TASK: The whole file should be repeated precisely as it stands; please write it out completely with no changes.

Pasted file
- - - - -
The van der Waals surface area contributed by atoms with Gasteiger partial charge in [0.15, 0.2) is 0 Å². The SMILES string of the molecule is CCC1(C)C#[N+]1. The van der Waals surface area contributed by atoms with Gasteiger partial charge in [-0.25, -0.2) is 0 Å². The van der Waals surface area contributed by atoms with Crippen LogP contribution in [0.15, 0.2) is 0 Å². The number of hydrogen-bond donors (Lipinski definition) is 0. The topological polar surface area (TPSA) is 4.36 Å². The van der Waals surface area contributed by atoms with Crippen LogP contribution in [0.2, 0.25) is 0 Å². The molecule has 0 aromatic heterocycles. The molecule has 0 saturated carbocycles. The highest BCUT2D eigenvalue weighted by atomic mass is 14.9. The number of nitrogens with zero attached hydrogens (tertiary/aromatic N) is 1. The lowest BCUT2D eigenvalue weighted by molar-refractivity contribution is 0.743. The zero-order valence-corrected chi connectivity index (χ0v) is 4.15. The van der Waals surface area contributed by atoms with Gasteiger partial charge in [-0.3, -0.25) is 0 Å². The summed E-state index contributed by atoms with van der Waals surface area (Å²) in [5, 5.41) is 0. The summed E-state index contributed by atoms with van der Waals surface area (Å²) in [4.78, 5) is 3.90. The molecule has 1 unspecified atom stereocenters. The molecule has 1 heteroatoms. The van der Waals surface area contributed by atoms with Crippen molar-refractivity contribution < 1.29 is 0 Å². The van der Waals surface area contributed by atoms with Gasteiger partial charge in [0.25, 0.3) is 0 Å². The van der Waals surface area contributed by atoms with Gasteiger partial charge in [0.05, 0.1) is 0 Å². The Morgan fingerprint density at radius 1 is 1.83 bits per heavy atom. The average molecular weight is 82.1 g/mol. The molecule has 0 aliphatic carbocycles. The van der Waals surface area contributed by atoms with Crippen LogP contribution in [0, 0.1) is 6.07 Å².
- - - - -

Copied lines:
The van der Waals surface area contributed by atoms with Gasteiger partial charge in [0.15, 0.2) is 0 Å². The SMILES string of the molecule is CCC1(C)C#[N+]1. The van der Waals surface area contributed by atoms with Gasteiger partial charge in [-0.25, -0.2) is 0 Å². The van der Waals surface area contributed by atoms with Crippen LogP contribution in [0.15, 0.2) is 0 Å². The number of hydrogen-bond donors (Lipinski definition) is 0. The topological polar surface area (TPSA) is 4.36 Å². The van der Waals surface area contributed by atoms with Crippen LogP contribution in [0.2, 0.25) is 0 Å². The molecule has 0 aromatic heterocycles. The molecule has 0 saturated carbocycles. The highest BCUT2D eigenvalue weighted by atomic mass is 14.9. The number of nitrogens with zero attached hydrogens (tertiary/aromatic N) is 1. The lowest BCUT2D eigenvalue weighted by molar-refractivity contribution is 0.743. The zero-order valence-corrected chi connectivity index (χ0v) is 4.15. The van der Waals surface area contributed by atoms with Gasteiger partial charge in [-0.3, -0.25) is 0 Å². The summed E-state index contributed by atoms with van der Waals surface area (Å²) in [5, 5.41) is 0. The summed E-state index contributed by atoms with van der Waals surface area (Å²) in [4.78, 5) is 3.90. The molecule has 1 unspecified atom stereocenters. The molecule has 1 heteroatoms. The van der Waals surface area contributed by atoms with Crippen molar-refractivity contribution < 1.29 is 0 Å². The van der Waals surface area contributed by atoms with Gasteiger partial charge in [0.25, 0.3) is 0 Å². The van der Waals surface area contributed by atoms with Gasteiger partial charge in [0.05, 0.1) is 0 Å². The Morgan fingerprint density at radius 1 is 1.83 bits per heavy atom. The average molecular weight is 82.1 g/mol. The molecule has 0 aliphatic carbocycles. The van der Waals surface area contributed by atoms with Crippen LogP contribution in [0, 0.1) is 6.07 Å².